The big winners of the EV boom are lithium, cobalt and above all nickel. The demand for lithium is expected to triple by 2030, while that for cobalt and nickel will at least double. From 2030 on, demand is likely to increase again sharply. This depends heavily on how quickly electric cars can gain market share. According to forecasts by BloombergNEF, the share of global auto sales attributable to EV’s will grow from less than 3% today to more than 20% in 2030. By 2037 at the latest, the number of electric vehicles sold should be higher than those of cars with internal combustion engines. (Read more about the boom in EVs.)
“By 2037 at the latest, the number of electric vehicles sold should be higher than those of conventional cars.”
So the question arises whether global supply will be able to keep up with this rapidly increasing demand. In principle, sufficient reserves do exist. Even if you disregard additional supply created through recycling or by finding new sources, by 2050 we will only have exhausted less than 50% of total global reserves. What is less clear, however, is how long it would take to extract and process these commodities. Several factors could affect this. First, since prices are relatively low, many mining projects currently remain on hold. Second, China and other emerging economies will continue to need large amounts of these metals, particularly nickel, to build their infrastructure. Third – and this is especially true for cobalt – some of the places where these mining activities are undertaken are politically unstable.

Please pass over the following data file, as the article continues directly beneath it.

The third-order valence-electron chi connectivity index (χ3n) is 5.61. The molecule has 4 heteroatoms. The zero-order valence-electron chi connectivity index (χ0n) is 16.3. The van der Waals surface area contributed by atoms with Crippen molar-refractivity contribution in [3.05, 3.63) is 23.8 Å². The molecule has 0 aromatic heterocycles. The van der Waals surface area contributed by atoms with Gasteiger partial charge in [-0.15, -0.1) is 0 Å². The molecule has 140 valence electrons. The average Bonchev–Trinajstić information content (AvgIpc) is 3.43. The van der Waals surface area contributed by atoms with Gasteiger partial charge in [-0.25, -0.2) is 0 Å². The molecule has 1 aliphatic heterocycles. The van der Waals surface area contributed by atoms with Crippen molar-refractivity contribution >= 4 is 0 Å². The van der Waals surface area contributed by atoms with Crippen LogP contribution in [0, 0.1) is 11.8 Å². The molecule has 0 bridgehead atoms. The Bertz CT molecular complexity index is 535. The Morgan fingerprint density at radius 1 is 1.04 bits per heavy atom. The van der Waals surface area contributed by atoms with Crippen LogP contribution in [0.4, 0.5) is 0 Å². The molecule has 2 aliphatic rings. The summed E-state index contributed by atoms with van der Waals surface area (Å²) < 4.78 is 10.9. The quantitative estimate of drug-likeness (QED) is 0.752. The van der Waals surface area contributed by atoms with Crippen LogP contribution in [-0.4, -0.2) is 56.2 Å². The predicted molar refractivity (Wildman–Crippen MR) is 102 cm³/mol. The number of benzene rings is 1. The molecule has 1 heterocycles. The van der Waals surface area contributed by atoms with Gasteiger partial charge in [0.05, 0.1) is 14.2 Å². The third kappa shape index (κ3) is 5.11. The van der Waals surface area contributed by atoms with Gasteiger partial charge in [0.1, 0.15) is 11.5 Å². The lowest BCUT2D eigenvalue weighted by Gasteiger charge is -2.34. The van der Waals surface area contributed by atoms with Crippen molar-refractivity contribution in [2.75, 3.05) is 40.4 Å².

The move away from internal combustion engines is likely to have negative implications for oil demand, as the global transport industry is currently the main buyer of black gold, accounting for over 50%. Road traffic makes up the largest share of this amount, around 75%. Of course, the global car fleet will still be dependent on gasoline for some time to come. And thanks to the structural trend towards more mobility in the emerging countries, the overall vehicle fleet will continue to grow. Nevertheless, it is expected that demand for oil – generated by road traffic – will peak in 2030. In addition to the switch to EVs, efficiency gains within the internal combustion engine itself will also contribute to reversing this trend, as will the trend towards ride sharing. So even though the total demand for oil will continue to rise even further due to the needs of the petrochemical industry, the EV boom is likely to be the deciding factor that brings about the end of the Age of Oil.
“The EV boom is likely to be the deciding factor that brings about the end of the Age of Oil.”
However, that doesn’t necessarily mean that oil prices will plummet into the abyss. Due to the recent low price levels of oil, investment in new sources has decreased significantly. The negative demand outlook I mentioned before is likely to result in at least private-sector oil companies being very reluctant to undertake the costly search for new sources. But it cannot be ruled out that at some point before the end of the Age of Oil, supply bottlenecks will result in skyrocketing prices once again.